Homemade Golf Cart

By Luke Kim

Golf carts are not complex vehicles. You can build your own if you have the right materials and skills. You will need to build a frame, add and tune the motor system, then finish with interior design. The process may take several days. Since you are building your cart for comfort and mobility it is recommended you pay particular attention to the type of engine you choose and the seats construction.

Lay the 4-by-6 feet stainless steel board on the ground. Cut 1/2 foot into the frame perpendicular to the side at the 1-foot mark on each of the back of the longer sides. Make a similar cut one foot closer to the front and connect the cuts so there are two holes for the wheels. Make another two similar holes 1/2 foot from the front to 1 1/2 foot feet from the front.

Bend the 1-by-2 foot stainless steel boards 1/2 foot from both sides by 90 degrees with the metal bender. Cut the sides of the boards halfway across from one side so each side consists of two flaps. Cut at the bend until one flap from each side is removed. Make sure that the two flaps are on the same side. Use the metal bender to bend the top board without sides down by 90 degrees to form a wheel cover. Weld the sides together. Do this to each of the four boards and weld each of them to the holes on the frame board along the edges. Drill a hole roughly at the center of the wheel covers at the sides for the drive shaft to go through. Cut a 1-inch wide slot around 1-foot tall in the right rear wheel cover facing the front.

Disassemble the old motorcycle engine by unbolting all the necessary bolts with wrenches and hex keys and lay it near the rear right wheel cover. Feed the chain from the motor through the slot in the wheel cover and pull it so that it is 1/2 inch past the hole you drilled. Hold the motor down and mark where the bolts go downwards. Drill through the bottom frame and bolt the motor on. Remove the gas tank from the motorcycle and bolt it down right next to the engine. Route the gas line from the engine to the gas tank and connect it. Connect the motor to the controller from the motorcycle and route the accelerator and starter to the front of the vehicle.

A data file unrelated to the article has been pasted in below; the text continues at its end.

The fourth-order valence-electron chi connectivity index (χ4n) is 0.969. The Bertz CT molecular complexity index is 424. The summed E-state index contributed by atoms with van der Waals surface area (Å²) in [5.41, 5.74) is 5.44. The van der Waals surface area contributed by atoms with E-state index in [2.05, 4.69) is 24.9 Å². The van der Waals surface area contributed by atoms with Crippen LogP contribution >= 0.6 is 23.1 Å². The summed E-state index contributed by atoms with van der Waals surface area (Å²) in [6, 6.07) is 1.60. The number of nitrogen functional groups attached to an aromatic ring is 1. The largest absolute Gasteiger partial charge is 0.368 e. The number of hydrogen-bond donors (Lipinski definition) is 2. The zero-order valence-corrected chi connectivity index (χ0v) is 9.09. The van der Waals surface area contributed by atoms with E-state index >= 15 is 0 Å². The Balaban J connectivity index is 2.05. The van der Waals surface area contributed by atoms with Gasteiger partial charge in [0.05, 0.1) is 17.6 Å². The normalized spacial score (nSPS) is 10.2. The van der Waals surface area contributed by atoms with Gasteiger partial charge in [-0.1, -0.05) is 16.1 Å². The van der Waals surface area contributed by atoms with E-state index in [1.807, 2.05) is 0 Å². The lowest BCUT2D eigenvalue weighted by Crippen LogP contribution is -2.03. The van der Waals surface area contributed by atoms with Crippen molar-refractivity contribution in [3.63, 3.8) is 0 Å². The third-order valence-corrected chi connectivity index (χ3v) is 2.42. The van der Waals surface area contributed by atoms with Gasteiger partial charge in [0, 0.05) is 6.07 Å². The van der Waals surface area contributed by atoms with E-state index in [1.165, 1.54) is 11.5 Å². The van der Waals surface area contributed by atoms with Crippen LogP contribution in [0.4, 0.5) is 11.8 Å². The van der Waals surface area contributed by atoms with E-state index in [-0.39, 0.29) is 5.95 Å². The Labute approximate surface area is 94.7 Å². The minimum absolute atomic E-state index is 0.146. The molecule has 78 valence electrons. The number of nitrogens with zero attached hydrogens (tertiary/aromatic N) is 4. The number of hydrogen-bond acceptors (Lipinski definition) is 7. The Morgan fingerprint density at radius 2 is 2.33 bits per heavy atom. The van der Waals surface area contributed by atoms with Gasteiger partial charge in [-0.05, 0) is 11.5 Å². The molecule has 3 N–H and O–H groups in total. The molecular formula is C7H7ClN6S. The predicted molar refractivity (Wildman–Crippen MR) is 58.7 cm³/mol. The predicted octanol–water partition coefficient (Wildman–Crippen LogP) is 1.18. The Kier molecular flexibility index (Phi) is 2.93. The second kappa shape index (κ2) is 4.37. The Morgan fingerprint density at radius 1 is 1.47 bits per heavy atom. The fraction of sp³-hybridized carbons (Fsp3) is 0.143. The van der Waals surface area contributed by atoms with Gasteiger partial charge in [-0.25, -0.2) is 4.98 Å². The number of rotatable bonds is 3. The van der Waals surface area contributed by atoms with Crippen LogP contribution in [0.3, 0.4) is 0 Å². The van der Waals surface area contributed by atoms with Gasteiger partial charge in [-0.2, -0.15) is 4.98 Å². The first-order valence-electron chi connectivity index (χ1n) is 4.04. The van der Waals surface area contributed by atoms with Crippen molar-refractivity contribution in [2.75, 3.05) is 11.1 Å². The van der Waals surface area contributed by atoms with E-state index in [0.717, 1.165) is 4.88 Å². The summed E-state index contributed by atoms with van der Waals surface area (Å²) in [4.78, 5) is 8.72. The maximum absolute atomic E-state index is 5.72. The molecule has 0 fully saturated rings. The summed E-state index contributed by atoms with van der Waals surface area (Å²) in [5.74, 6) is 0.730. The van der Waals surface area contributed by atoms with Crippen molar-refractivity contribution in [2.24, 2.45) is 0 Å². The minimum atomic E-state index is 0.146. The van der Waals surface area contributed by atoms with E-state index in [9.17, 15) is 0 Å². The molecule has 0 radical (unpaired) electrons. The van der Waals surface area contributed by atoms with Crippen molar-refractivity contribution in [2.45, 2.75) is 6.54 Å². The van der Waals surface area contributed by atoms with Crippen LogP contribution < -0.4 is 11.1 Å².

Insert the geared drive shaft through the two holes in the back wheel covers. Hook the chain over the shaft and pull it tight against the gears. Install the wheels on to the ends of the shafts.

Weld the 2-foot stainless steel pole one foot from the front of the frame at the center. Drill a 2-inch hole at the top of the pole and push the lever arm through with the steering wheel at the top. Insert the drive shaft through the front two holes and install the wheels at the ends. Connect the wheels to the lever arm with symmetrical connecting rods.

Weld the 2-by-4 board to the front vertically. Weld the two 2-by-6 boards to the sides vertically, perpendicular to both the front board and the bottom boards. Use the metal cutter to cut a 2-foot section one foot from the front to three feet from the front to serve as entrances and exits to the vehicle. Weld the 2-by-4 board to the back vertically to form the back. Weld the 4-by-4 board to the back of the vehicle. Cut a 2-by-1 inch hole right above the gas tank and the motor. Bolt the hinges to the bottom of the back of the seat and bolt the hinges right behind the hole. This allows you to flip the seats back to fill the gas tank.

Drill and bolt the accelerator pedal six inches from the center of the vehicle and connect the accelerator line to the pedal. Route the starter along the floor and up the front board to the space right behind the steering wheel. Install a brake disk at the front wheels and route it to the space left of the accelerator pedal. Plug the lines into the brake pedal. Drill holes as needed and bolt the brake pedal into the floor of the vehicle.

Drill a 2-inch hole in each of the vehicle's back corners. Weld two of the 4-feet poles into the holes. Weld the other two poles at the front corners vertically. Tie the canvas roof to the top of the poles to serve as a roof of the cart. Weld one of the 1-by-4 boards to the back of the vehicle vertically and the other two at the sides connecting to it. This serves as a cargo space.

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